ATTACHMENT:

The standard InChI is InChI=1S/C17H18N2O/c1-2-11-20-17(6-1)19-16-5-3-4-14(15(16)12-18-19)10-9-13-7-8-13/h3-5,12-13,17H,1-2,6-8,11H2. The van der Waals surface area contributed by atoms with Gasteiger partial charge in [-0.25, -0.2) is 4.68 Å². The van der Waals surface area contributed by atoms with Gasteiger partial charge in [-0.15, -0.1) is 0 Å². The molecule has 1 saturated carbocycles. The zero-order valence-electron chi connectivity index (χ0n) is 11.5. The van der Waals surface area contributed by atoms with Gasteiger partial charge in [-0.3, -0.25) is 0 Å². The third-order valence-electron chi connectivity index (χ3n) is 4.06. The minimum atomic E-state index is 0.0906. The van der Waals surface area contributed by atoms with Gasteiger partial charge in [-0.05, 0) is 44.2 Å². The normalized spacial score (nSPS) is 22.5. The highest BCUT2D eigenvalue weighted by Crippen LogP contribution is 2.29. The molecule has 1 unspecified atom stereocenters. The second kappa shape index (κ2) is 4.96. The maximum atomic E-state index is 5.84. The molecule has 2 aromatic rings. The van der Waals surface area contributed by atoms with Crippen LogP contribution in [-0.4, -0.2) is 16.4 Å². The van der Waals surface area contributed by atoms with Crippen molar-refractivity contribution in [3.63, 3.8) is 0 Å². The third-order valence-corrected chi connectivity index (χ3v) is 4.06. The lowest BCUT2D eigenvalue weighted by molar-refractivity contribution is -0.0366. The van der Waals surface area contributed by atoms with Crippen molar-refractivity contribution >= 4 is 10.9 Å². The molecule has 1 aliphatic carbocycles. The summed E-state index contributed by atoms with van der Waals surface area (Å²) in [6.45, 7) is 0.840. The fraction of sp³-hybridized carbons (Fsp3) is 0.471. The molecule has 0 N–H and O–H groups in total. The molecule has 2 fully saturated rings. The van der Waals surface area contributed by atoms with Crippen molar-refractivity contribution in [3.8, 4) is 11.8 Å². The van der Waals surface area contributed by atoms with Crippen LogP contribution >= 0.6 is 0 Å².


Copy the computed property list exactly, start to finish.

The standard InChI is InChI=1S/C17H18N2O/c1-2-11-20-17(6-1)19-16-5-3-4-14(15(16)12-18-19)10-9-13-7-8-13/h3-5,12-13,17H,1-2,6-8,11H2. The van der Waals surface area contributed by atoms with Gasteiger partial charge in [-0.25, -0.2) is 4.68 Å². The van der Waals surface area contributed by atoms with Gasteiger partial charge in [-0.15, -0.1) is 0 Å². The molecule has 1 saturated carbocycles. The zero-order valence-electron chi connectivity index (χ0n) is 11.5. The van der Waals surface area contributed by atoms with Gasteiger partial charge in [-0.3, -0.25) is 0 Å². The third-order valence-electron chi connectivity index (χ3n) is 4.06. The minimum atomic E-state index is 0.0906. The van der Waals surface area contributed by atoms with Gasteiger partial charge in [-0.05, 0) is 44.2 Å². The normalized spacial score (nSPS) is 22.5. The highest BCUT2D eigenvalue weighted by Crippen LogP contribution is 2.29. The molecule has 1 unspecified atom stereocenters. The second kappa shape index (κ2) is 4.96. The maximum atomic E-state index is 5.84. The molecule has 2 aromatic rings. The van der Waals surface area contributed by atoms with Crippen LogP contribution in [-0.4, -0.2) is 16.4 Å². The van der Waals surface area contributed by atoms with Crippen molar-refractivity contribution in [3.63, 3.8) is 0 Å². The third-order valence-corrected chi connectivity index (χ3v) is 4.06. The lowest BCUT2D eigenvalue weighted by molar-refractivity contribution is -0.0366. The van der Waals surface area contributed by atoms with Crippen molar-refractivity contribution >= 4 is 10.9 Å². The molecule has 1 aliphatic carbocycles. The summed E-state index contributed by atoms with van der Waals surface area (Å²) in [6.45, 7) is 0.840. The fraction of sp³-hybridized carbons (Fsp3) is 0.471. The molecule has 0 N–H and O–H groups in total. The molecule has 2 fully saturated rings. The van der Waals surface area contributed by atoms with Crippen molar-refractivity contribution in [3.8, 4) is 11.8 Å². The van der Waals surface area contributed by atoms with Crippen LogP contribution >= 0.6 is 0 Å².